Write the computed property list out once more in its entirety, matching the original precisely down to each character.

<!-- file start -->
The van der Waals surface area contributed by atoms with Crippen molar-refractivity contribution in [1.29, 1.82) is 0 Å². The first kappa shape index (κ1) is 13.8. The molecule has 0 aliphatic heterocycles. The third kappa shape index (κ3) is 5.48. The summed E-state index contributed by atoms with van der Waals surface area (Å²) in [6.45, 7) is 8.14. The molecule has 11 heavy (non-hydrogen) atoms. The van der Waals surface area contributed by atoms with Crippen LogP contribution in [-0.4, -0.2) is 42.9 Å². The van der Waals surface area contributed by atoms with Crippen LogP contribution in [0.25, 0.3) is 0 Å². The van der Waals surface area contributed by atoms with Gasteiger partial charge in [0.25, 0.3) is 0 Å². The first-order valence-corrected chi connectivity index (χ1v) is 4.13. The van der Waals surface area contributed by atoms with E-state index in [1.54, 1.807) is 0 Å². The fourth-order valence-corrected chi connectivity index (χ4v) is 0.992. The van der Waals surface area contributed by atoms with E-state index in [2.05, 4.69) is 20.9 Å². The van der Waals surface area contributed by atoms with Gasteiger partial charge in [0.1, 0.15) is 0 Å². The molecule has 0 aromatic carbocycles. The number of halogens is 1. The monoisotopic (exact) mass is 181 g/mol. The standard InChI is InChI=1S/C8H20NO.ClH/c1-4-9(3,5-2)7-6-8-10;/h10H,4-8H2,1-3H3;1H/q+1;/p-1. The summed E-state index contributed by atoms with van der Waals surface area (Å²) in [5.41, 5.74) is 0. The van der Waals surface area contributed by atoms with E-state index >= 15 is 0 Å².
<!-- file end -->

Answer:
The van der Waals surface area contributed by atoms with Crippen molar-refractivity contribution in [1.29, 1.82) is 0 Å². The first kappa shape index (κ1) is 13.8. The molecule has 0 aliphatic heterocycles. The third kappa shape index (κ3) is 5.48. The summed E-state index contributed by atoms with van der Waals surface area (Å²) in [6.45, 7) is 8.14. The molecule has 11 heavy (non-hydrogen) atoms. The van der Waals surface area contributed by atoms with Crippen LogP contribution in [-0.4, -0.2) is 42.9 Å². The van der Waals surface area contributed by atoms with Crippen LogP contribution in [0.25, 0.3) is 0 Å². The van der Waals surface area contributed by atoms with Gasteiger partial charge in [0.25, 0.3) is 0 Å². The first-order valence-corrected chi connectivity index (χ1v) is 4.13. The van der Waals surface area contributed by atoms with E-state index in [1.54, 1.807) is 0 Å². The fourth-order valence-corrected chi connectivity index (χ4v) is 0.992. The van der Waals surface area contributed by atoms with E-state index in [2.05, 4.69) is 20.9 Å². The van der Waals surface area contributed by atoms with Gasteiger partial charge in [0.1, 0.15) is 0 Å². The molecule has 0 aromatic carbocycles. The number of halogens is 1. The monoisotopic (exact) mass is 181 g/mol. The standard InChI is InChI=1S/C8H20NO.ClH/c1-4-9(3,5-2)7-6-8-10;/h10H,4-8H2,1-3H3;1H/q+1;/p-1. The summed E-state index contributed by atoms with van der Waals surface area (Å²) in [5.41, 5.74) is 0. The van der Waals surface area contributed by atoms with E-state index >= 15 is 0 Å².